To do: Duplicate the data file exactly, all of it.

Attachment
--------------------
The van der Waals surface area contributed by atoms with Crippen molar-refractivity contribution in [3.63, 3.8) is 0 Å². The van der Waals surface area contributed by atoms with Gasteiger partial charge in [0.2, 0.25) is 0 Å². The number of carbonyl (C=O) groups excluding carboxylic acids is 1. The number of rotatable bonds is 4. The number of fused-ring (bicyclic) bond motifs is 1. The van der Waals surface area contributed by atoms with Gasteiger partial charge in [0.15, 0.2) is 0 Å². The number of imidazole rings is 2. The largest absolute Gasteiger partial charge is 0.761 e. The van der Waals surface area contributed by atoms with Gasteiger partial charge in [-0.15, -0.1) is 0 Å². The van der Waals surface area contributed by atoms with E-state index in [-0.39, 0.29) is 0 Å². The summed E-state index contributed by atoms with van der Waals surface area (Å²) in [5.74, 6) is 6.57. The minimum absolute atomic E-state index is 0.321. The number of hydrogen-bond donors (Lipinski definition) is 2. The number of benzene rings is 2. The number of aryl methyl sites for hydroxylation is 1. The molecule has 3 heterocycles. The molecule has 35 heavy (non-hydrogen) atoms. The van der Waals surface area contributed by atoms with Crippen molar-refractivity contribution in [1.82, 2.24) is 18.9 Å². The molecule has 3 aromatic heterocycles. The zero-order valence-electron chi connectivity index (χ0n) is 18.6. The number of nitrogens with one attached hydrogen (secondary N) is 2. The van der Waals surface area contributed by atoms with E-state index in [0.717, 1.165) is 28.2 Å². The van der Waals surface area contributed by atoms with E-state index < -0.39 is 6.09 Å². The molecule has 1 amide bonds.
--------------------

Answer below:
The van der Waals surface area contributed by atoms with Crippen molar-refractivity contribution in [3.63, 3.8) is 0 Å². The van der Waals surface area contributed by atoms with Gasteiger partial charge in [0.2, 0.25) is 0 Å². The number of carbonyl (C=O) groups excluding carboxylic acids is 1. The number of rotatable bonds is 4. The number of fused-ring (bicyclic) bond motifs is 1. The van der Waals surface area contributed by atoms with Gasteiger partial charge in [0.15, 0.2) is 0 Å². The number of imidazole rings is 2. The largest absolute Gasteiger partial charge is 0.761 e. The van der Waals surface area contributed by atoms with Gasteiger partial charge in [-0.15, -0.1) is 0 Å². The van der Waals surface area contributed by atoms with E-state index in [-0.39, 0.29) is 0 Å². The summed E-state index contributed by atoms with van der Waals surface area (Å²) in [5.74, 6) is 6.57. The minimum absolute atomic E-state index is 0.321. The number of hydrogen-bond donors (Lipinski definition) is 2. The number of benzene rings is 2. The number of aryl methyl sites for hydroxylation is 1. The molecule has 3 heterocycles. The molecule has 35 heavy (non-hydrogen) atoms. The van der Waals surface area contributed by atoms with Crippen molar-refractivity contribution in [1.82, 2.24) is 18.9 Å². The molecule has 3 aromatic heterocycles. The zero-order valence-electron chi connectivity index (χ0n) is 18.6. The number of nitrogens with one attached hydrogen (secondary N) is 2. The van der Waals surface area contributed by atoms with E-state index in [0.717, 1.165) is 28.2 Å². The van der Waals surface area contributed by atoms with E-state index < -0.39 is 6.09 Å². The molecule has 1 amide bonds.